The overemphasis on parsing is ridiculous, with way too much theory that has little practical application. Parsing is boring, IMHO -- production compilers basically all use hand-written recursive descent, it's boring but it works just fine and is plenty readable, no need to replace it.

The rest of the compiler is far more interesting, but a few people in the 60s got caught up on parsing theory based on limitations of their computers at the time, so there's a lot more formalism and theory and of course that's what academia teaches.

After working with real-world compilers in industry I was surprised to hear CS professors that taught the compiler class say that no one should be writing parsers by hand because compiler writers should just build a table driven parser using YACC.

The error messages are so much better coming out of recursive descent parsers. (I know that there are all sorts of mechanisms for better error messages, but back when I heard this statement there was nothing that really worked well. Does any compiler with good error messages today really use LR parsing?)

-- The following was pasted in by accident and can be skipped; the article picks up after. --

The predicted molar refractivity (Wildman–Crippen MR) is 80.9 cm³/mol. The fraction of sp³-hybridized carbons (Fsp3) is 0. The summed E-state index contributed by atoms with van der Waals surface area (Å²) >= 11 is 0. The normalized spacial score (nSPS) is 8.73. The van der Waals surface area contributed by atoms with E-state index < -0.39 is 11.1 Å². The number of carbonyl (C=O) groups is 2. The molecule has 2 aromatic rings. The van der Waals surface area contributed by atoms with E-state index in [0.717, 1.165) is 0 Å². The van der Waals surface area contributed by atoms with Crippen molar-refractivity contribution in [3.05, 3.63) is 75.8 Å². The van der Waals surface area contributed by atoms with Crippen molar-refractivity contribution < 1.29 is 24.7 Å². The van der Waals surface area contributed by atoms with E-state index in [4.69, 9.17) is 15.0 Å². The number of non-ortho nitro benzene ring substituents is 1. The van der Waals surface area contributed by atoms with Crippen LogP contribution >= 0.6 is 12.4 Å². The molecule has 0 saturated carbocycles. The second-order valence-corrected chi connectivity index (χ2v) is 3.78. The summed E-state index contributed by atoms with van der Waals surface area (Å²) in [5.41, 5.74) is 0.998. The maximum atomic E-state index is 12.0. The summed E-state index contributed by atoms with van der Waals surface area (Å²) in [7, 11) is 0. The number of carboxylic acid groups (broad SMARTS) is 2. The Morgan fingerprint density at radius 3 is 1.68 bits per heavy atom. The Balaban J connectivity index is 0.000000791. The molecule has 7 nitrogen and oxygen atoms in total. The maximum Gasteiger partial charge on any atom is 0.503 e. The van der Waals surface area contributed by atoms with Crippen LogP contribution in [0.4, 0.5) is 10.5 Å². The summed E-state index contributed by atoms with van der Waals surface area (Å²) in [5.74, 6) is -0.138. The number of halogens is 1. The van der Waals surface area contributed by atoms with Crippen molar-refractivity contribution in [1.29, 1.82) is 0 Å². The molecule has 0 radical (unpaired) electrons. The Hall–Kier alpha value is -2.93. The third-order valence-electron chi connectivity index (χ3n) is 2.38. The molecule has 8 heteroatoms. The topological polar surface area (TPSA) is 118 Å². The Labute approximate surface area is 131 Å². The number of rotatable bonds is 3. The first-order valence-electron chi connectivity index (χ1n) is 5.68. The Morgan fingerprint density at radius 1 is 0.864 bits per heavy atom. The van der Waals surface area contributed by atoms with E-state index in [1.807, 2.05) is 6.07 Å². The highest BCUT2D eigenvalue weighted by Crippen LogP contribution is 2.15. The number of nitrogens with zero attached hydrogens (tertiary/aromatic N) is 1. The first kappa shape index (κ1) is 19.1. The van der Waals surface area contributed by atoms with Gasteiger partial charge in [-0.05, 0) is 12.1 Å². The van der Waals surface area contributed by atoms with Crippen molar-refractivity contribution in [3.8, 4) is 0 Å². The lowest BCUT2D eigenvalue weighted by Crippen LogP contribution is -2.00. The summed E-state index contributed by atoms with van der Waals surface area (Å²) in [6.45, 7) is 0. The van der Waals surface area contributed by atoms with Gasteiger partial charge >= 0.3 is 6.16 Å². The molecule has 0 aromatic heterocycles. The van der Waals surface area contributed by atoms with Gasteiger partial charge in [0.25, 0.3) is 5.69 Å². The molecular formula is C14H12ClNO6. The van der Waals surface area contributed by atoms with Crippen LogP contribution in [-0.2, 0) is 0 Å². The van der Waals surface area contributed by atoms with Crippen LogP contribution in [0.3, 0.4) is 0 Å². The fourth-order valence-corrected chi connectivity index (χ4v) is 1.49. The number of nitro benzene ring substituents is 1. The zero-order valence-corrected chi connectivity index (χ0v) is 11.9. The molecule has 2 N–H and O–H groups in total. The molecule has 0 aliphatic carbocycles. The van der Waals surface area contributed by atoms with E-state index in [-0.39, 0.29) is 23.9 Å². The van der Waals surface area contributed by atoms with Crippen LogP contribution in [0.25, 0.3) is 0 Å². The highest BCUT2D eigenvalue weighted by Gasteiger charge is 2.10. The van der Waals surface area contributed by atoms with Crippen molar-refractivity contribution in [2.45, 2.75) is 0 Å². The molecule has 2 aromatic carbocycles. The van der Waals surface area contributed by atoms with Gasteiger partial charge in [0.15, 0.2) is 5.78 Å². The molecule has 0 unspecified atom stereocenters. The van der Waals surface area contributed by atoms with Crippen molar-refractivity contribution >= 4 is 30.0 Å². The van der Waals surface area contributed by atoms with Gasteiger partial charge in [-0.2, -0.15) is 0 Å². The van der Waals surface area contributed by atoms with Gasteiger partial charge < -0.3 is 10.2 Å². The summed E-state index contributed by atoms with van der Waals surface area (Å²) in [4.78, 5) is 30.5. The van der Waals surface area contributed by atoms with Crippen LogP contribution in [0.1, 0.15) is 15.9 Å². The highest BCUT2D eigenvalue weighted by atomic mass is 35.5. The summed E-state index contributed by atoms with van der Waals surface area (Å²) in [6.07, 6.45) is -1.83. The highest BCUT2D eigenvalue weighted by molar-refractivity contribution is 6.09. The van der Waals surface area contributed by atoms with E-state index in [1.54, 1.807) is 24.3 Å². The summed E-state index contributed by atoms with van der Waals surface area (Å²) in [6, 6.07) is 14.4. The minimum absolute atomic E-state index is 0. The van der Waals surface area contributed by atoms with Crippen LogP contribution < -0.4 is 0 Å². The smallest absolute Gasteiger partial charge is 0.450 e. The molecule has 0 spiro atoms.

A professor in gradschool insisted on us writing hand-written parsers to better understand associativity, operant ordering and so on and identify useful patterns, then implementing ASTs and interpreters directly ontop of the parsers. It was a tough class, but to be honest it was one of the most fun ones as well.

In undergrad, I asked the professor assigned the compilers class whether he would offer it during fall, but he said that unless he managed to completely revamp the class into more real-world and practical stuff like using LLVM backend instead of wasting time on parsers like in the dragon book and the tiger book, he wouldnt offer it.